Rwanda joins financial alliance group

Rwanda yesterday joined "Better than Cash Alliance" to accelerate digital payments. Better Than Cash Alliance is an organisation that partners with governments, international development organisations and companies to transition from cash payments to electronic payment.
A woman withdraws money from an ATM in the city. (File)
A woman withdraws money from an ATM in the city. (File)

Rwanda yesterday joined “Better than Cash Alliance” to accelerate digital payments.

Better Than Cash Alliance is an organisation that partners with governments, international development organisations and companies to transition from cash payments to electronic payment.

The development is expected to help people who do not have access to formal financial services and frequently have no option but to subsist almost entirely in an informal, cash-only economy.

Amb. Claver Gatete, the minister for finance and economic planning, said the decision was informed by the crucial role played by information and communication technology in all sectors of the economy, including finance.

This is why we have endeavored to promote a cashless economy by digitising financial transactions, he said.

“Today, the government conducts its business electronically, including paying salaries. We have put in place policies that encourage payment digitisation and continue to support the private sector, especially financial institutions to embrace the use of ICT to champion financial inclusion,” Amb. Gatete said.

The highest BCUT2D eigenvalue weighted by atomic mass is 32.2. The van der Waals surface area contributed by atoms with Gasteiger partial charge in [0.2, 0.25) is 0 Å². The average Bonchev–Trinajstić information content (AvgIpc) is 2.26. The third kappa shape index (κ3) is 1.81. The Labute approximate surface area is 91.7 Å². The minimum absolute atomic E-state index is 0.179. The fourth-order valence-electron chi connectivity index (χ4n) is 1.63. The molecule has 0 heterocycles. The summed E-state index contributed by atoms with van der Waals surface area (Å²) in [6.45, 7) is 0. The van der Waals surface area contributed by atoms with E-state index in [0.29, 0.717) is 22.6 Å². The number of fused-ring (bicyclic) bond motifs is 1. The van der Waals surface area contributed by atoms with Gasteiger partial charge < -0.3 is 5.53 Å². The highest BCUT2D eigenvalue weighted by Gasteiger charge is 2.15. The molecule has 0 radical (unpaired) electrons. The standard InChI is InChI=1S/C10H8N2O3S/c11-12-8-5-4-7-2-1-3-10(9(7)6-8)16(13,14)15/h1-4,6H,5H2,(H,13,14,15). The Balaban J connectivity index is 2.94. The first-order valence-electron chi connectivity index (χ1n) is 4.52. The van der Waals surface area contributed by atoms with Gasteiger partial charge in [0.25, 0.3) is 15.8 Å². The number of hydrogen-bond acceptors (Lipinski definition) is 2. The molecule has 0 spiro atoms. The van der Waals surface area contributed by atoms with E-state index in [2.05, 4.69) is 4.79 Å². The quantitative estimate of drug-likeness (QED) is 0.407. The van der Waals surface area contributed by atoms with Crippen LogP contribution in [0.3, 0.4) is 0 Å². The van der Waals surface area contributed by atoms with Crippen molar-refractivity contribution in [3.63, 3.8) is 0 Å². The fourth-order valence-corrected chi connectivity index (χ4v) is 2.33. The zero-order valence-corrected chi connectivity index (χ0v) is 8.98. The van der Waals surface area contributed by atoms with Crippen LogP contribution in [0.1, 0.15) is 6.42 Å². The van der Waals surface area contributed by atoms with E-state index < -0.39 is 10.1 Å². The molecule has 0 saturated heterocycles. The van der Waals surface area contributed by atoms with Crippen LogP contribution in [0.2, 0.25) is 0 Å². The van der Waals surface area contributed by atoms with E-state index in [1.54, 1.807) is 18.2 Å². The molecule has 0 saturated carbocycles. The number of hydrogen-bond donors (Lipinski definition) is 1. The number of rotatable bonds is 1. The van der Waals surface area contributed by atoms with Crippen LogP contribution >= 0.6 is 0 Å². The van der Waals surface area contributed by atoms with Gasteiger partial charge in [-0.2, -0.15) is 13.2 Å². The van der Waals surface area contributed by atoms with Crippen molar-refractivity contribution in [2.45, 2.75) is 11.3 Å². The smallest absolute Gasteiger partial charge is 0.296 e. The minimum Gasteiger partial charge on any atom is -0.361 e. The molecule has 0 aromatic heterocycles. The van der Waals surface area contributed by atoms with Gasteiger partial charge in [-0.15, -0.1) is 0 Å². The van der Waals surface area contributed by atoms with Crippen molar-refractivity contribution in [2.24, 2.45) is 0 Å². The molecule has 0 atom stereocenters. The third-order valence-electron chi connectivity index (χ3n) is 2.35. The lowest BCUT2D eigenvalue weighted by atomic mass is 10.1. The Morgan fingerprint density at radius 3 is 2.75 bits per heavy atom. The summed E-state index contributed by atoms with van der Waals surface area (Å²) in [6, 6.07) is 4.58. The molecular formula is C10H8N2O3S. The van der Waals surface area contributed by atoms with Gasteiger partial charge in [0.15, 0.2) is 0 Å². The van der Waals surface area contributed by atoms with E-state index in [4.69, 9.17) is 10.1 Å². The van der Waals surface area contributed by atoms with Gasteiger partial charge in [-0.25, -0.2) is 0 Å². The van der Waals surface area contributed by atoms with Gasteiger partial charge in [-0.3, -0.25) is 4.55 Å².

“We believe that partnering with the Better Than Cash Alliance will further our ambition to transform Rwanda into a cashless economy and ensure that every Rwandan is financially included.

“Living in a cash economy makes it extremely difficult to access financial services like bank accounts, save for the future, build assets, or get credit.”

According to information and technology experts, the shift to electronic payments has the potential to advance financial inclusion and help people build savings while giving governments, development organisations, and companies a more cost-effective, efficient, transparent, and safer means of disbursing and collecting payments.

Currently, all civil servants in the country are paid electronically.

However, the new initiative advances the commitment to transition all forms of government payments to electronic forms.

Further digitisation of Rwanda’s economy is expected to contribute to achieving the government’s financial inclusion goals.

Rwanda also plans to expand the use of banking and retail transactions electronically, including in fuel stations, by merchants and customers across the country.

“We welcome Rwanda as the newest member of the Better Than Cash Alliance and commend the government’s leadership and commitment to continue transitioning away from cash,” said Ruth Goodwin-Groen, managing director of the organisation.

Goodwin-Groen said while the opportunities of digital payments abound, getting there takes work and “we stand ready to support our members, including Rwanda.”

“Digitising payments is achievable when a government articulates a clear vision, leads by example, and provides the right incentives for the private sector to do what they do best, innovate, develop infrastructure, and create products designed to succeed in the marketplace.”

Better Than Cash Alliance is hosted by the United Nations Capital Development Fund and is funded by the Bill & Melinda Gates Foundation, Citi, Ford Foundation, MasterCard, Omidyar Network, United States Agency for International Development, and Visa Inc.

editorial@newtimes.co.rw

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